Taiwan needs to do more to sell itself to the world, for example by publicizing its achievements in various fields and calling attention to China’s bullying in international media, former American Institute in Taiwan (AIT) director William Stanton said.
He made the remark at a forum in Taipei yesterday when asked how Taiwan should respond to China’s threats in Beijing’s bid to becoming a global hegemony.
“I think you need to undertake much more imaginative public relations with the international community versus what is advocated to people in government,” Stanton said at the forum on Taiwan-US-China relations hosted by Chinese Nationalist Party (KMT) Legislator Jason Hsu (許毓仁).
Photo courtesy of William Stanton
The government could take out full-page advertisements in major newspapers, such as the New York Times, to remind people of what Taiwan has accomplished, he said.
“Taiwan has moved from poverty to prosperity and from a military dictatorship to one of the strongest democracies in the world in just more than 30 years,” Stanton said.
“You rank fourth globally on the Programme for International Student Assessment,” he said. “You rank higher than the US in press freedom and higher than many European countries in academic freedom. You are also ranked one of the safest places in the world, both in terms of countries and cities.”
However, most people he had spoken with do not recognize how high Taiwan ranks in those fields, he added.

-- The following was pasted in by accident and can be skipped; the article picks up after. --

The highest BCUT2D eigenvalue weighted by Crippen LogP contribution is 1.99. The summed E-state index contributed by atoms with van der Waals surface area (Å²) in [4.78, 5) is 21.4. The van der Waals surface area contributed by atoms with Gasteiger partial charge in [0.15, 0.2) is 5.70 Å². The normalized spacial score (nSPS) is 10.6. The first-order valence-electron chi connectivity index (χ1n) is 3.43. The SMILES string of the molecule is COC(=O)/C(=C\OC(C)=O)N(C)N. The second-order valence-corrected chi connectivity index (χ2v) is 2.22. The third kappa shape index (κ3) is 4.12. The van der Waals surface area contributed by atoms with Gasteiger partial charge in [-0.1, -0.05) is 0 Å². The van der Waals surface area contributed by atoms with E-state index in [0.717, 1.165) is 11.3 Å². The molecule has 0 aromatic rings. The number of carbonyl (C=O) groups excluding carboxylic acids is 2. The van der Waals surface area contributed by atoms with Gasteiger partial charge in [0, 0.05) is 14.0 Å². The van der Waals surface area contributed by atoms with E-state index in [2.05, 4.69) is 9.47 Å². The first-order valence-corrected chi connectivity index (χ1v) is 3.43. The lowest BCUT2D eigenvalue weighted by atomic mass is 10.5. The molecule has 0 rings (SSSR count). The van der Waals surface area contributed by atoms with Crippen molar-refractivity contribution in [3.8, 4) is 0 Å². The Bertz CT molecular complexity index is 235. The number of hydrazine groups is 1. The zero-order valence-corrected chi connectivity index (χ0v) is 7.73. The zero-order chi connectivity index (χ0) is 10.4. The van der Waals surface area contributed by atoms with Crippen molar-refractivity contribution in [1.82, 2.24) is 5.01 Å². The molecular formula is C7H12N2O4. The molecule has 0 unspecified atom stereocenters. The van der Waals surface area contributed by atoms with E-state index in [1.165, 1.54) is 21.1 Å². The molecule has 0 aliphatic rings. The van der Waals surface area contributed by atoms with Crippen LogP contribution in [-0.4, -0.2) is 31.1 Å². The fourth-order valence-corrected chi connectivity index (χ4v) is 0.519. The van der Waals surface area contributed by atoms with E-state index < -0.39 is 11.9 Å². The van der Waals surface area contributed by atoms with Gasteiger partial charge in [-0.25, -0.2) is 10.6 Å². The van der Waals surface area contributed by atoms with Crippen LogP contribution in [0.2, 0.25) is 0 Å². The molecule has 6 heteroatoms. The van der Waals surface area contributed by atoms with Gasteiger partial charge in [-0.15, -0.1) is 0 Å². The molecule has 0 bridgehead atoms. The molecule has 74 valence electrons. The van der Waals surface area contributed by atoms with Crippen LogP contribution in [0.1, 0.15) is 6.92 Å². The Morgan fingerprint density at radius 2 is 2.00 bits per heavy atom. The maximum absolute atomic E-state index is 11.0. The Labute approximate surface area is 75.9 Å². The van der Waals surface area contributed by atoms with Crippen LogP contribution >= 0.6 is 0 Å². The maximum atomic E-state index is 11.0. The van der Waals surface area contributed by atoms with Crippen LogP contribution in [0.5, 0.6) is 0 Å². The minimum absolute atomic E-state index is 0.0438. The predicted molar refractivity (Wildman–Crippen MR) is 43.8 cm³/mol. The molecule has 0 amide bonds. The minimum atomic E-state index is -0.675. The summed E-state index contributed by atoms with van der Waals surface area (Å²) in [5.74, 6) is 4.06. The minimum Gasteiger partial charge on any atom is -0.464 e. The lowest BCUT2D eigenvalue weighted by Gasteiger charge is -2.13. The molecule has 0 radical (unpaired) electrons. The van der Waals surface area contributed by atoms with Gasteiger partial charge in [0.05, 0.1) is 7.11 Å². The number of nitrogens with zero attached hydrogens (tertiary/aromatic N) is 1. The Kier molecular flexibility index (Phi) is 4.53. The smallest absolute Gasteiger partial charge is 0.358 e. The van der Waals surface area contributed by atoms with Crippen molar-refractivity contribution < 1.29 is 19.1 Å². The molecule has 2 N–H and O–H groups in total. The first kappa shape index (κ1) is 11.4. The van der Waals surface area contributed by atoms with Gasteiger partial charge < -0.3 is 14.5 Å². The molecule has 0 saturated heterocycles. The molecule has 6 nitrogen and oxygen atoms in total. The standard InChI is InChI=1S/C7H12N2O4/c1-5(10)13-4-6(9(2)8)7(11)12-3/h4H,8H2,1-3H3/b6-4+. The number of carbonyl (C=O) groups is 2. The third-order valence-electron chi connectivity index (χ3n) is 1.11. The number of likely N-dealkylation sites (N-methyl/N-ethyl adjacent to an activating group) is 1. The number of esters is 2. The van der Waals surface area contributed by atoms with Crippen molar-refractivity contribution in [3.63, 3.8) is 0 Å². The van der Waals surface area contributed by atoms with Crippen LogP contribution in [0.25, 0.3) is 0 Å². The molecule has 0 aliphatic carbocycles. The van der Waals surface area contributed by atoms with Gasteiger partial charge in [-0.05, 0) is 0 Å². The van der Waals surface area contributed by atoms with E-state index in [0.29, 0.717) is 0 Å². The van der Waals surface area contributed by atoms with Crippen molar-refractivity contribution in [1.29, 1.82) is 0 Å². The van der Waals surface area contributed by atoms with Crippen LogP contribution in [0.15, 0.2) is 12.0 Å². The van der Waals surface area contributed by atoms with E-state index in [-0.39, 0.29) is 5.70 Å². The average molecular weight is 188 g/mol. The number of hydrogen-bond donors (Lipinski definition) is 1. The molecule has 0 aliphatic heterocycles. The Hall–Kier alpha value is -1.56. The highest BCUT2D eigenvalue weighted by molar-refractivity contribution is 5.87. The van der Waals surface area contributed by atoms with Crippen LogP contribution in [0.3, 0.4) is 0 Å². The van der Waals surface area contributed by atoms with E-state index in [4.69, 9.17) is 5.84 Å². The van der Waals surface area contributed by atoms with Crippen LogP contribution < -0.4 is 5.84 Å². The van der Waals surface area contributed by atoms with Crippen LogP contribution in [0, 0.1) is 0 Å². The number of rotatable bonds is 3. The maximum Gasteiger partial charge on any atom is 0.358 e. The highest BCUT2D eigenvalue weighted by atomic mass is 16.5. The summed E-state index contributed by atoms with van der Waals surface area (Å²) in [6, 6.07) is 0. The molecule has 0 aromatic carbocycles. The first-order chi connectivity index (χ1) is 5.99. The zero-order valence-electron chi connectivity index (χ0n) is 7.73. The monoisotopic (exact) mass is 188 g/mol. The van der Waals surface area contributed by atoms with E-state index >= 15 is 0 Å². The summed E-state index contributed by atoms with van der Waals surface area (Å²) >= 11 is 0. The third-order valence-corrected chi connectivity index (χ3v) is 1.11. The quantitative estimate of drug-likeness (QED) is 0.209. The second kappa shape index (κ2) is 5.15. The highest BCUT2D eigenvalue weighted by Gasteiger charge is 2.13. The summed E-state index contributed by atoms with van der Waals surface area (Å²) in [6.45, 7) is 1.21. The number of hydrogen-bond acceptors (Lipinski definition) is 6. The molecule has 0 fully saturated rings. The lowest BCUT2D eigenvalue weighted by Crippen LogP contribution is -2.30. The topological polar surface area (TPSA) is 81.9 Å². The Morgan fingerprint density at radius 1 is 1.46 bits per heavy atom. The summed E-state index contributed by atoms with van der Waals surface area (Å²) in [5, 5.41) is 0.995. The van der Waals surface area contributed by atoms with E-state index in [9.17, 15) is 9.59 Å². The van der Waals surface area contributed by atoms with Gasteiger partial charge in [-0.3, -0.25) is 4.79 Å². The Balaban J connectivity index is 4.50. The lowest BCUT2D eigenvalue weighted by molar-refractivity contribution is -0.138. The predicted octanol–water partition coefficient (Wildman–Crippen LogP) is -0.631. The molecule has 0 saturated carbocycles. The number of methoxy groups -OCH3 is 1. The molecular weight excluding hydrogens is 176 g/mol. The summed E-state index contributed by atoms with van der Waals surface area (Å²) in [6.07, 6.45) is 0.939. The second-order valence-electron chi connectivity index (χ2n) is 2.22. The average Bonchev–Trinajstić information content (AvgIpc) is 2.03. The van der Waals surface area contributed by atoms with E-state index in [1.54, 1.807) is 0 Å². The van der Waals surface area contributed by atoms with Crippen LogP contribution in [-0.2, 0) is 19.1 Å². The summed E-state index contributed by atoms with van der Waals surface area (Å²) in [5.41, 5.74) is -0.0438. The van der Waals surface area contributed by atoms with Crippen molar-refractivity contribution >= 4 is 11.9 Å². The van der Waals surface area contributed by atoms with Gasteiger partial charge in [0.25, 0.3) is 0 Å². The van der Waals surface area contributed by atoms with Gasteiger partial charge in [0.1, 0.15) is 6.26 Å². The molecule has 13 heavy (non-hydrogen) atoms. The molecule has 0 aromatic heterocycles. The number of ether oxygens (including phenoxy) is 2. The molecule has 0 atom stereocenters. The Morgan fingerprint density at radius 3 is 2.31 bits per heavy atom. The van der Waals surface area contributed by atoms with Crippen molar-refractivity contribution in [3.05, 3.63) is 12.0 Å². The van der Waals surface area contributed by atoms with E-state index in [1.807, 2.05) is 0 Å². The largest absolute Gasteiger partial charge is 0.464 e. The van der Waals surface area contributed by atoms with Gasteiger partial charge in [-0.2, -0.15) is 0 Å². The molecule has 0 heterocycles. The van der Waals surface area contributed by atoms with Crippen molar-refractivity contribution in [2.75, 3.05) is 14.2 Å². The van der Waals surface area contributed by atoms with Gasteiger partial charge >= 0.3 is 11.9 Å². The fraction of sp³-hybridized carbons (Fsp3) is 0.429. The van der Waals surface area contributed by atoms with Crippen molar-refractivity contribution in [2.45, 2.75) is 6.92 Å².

“Remind people of what’s at stake if you become just another part of the People’s Republic of China and you wind up like Hong Kong. Remind people of what you’ve achieved on your own. Make the case for why you are important and why the world should care about you,” Stanton said.
Citing as an example threats of a Chinese boycott against Taiwanese coffee bakery chain 85°C (85度C) because an employee at one of its US branches “asked President Tsai Ing-wen [蔡英文] to sign a pillow,” Stanton said the government should respond to such bullying tactics by running full-page editorials in international media explaining the overtures it has made over the past few years, the offers for reasonable conversations and the responses from China to try to bully Taiwanese.
He also cited China’s pressuring of Taiwanese K-pop idol Chou Tzu-yu (周子瑜) in 2016 into issuing an apology for briefly holding up a Republic of China flag on a South Korean variety TV show; its attempt to bar a Taiwanese student from attending a model UN meeting in New York; and Beijing driving away two Fisheries Agency officials at a 2016 UN Food and Agriculture Organization Committee on Fisheries meeting in Rome “because Taiwan is not a country,” saying that all such bullying against Taiwan deserves the attention of the international community.
“There’s many ways in which you can portray yourselves in the positive light you deserve,” Stanton said.
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